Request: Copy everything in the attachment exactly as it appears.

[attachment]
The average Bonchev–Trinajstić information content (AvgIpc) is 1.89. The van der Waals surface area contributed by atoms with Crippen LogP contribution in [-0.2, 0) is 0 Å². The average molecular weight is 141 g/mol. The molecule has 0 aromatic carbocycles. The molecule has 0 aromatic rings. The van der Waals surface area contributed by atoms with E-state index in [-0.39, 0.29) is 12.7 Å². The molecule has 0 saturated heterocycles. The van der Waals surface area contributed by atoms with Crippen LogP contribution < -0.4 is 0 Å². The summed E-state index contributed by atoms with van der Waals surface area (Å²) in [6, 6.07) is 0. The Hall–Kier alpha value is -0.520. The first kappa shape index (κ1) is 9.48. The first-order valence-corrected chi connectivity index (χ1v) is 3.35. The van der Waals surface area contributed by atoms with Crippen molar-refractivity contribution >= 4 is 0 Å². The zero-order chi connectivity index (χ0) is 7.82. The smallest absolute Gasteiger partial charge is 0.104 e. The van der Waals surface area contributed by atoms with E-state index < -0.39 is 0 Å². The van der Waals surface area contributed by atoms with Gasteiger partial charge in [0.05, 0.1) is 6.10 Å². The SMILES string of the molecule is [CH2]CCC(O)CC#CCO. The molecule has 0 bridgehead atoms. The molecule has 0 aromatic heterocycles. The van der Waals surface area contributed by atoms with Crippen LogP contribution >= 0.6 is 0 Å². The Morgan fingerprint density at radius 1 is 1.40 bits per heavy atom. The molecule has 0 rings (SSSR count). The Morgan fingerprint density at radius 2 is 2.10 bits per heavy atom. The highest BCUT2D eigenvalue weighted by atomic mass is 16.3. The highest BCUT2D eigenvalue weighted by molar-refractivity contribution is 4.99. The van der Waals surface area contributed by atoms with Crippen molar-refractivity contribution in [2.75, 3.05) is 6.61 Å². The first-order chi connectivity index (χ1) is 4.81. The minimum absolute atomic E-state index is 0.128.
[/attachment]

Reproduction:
The average Bonchev–Trinajstić information content (AvgIpc) is 1.89. The van der Waals surface area contributed by atoms with Crippen LogP contribution in [-0.2, 0) is 0 Å². The average molecular weight is 141 g/mol. The molecule has 0 aromatic carbocycles. The molecule has 0 aromatic rings. The van der Waals surface area contributed by atoms with E-state index in [-0.39, 0.29) is 12.7 Å². The molecule has 0 saturated heterocycles. The van der Waals surface area contributed by atoms with Crippen LogP contribution < -0.4 is 0 Å². The summed E-state index contributed by atoms with van der Waals surface area (Å²) in [6, 6.07) is 0. The Hall–Kier alpha value is -0.520. The first kappa shape index (κ1) is 9.48. The first-order valence-corrected chi connectivity index (χ1v) is 3.35. The van der Waals surface area contributed by atoms with Crippen molar-refractivity contribution >= 4 is 0 Å². The zero-order chi connectivity index (χ0) is 7.82. The smallest absolute Gasteiger partial charge is 0.104 e. The van der Waals surface area contributed by atoms with E-state index < -0.39 is 0 Å². The van der Waals surface area contributed by atoms with Gasteiger partial charge in [0.05, 0.1) is 6.10 Å². The SMILES string of the molecule is [CH2]CCC(O)CC#CCO. The molecule has 0 bridgehead atoms. The molecule has 0 aromatic heterocycles. The van der Waals surface area contributed by atoms with Crippen LogP contribution >= 0.6 is 0 Å². The Morgan fingerprint density at radius 1 is 1.40 bits per heavy atom. The molecule has 0 rings (SSSR count). The Morgan fingerprint density at radius 2 is 2.10 bits per heavy atom. The highest BCUT2D eigenvalue weighted by atomic mass is 16.3. The highest BCUT2D eigenvalue weighted by molar-refractivity contribution is 4.99. The van der Waals surface area contributed by atoms with Crippen molar-refractivity contribution in [2.75, 3.05) is 6.61 Å². The first-order chi connectivity index (χ1) is 4.81. The minimum absolute atomic E-state index is 0.128.